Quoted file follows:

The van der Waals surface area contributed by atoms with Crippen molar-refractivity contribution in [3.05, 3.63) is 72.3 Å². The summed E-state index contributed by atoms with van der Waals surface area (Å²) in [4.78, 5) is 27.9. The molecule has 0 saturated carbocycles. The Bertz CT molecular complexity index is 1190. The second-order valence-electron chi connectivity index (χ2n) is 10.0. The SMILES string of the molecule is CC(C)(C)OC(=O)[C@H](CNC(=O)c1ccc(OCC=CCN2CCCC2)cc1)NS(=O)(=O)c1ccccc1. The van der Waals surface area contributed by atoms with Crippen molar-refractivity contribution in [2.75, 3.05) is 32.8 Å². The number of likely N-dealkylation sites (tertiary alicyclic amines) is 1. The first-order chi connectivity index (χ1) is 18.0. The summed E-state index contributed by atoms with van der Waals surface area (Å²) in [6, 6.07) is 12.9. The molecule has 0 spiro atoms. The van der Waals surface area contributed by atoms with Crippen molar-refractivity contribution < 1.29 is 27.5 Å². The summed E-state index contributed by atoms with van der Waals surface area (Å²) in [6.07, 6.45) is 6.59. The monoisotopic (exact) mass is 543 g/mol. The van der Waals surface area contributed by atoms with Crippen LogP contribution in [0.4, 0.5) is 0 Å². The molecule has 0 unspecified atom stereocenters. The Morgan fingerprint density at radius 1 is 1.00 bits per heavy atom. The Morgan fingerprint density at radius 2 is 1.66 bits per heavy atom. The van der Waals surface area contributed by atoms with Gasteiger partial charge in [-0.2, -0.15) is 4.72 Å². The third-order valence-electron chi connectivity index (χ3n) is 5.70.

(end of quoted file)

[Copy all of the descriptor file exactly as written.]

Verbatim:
The van der Waals surface area contributed by atoms with Crippen molar-refractivity contribution in [3.05, 3.63) is 72.3 Å². The summed E-state index contributed by atoms with van der Waals surface area (Å²) in [4.78, 5) is 27.9. The molecule has 0 saturated carbocycles. The Bertz CT molecular complexity index is 1190. The second-order valence-electron chi connectivity index (χ2n) is 10.0. The SMILES string of the molecule is CC(C)(C)OC(=O)[C@H](CNC(=O)c1ccc(OCC=CCN2CCCC2)cc1)NS(=O)(=O)c1ccccc1. The van der Waals surface area contributed by atoms with Crippen molar-refractivity contribution in [2.75, 3.05) is 32.8 Å². The number of likely N-dealkylation sites (tertiary alicyclic amines) is 1. The first-order chi connectivity index (χ1) is 18.0. The summed E-state index contributed by atoms with van der Waals surface area (Å²) in [6, 6.07) is 12.9. The molecule has 0 spiro atoms. The van der Waals surface area contributed by atoms with Crippen molar-refractivity contribution < 1.29 is 27.5 Å². The summed E-state index contributed by atoms with van der Waals surface area (Å²) in [6.07, 6.45) is 6.59. The monoisotopic (exact) mass is 543 g/mol. The van der Waals surface area contributed by atoms with Crippen LogP contribution in [0.4, 0.5) is 0 Å². The molecule has 0 unspecified atom stereocenters. The Morgan fingerprint density at radius 1 is 1.00 bits per heavy atom. The Morgan fingerprint density at radius 2 is 1.66 bits per heavy atom. The van der Waals surface area contributed by atoms with Gasteiger partial charge in [-0.2, -0.15) is 4.72 Å². The third-order valence-electron chi connectivity index (χ3n) is 5.70.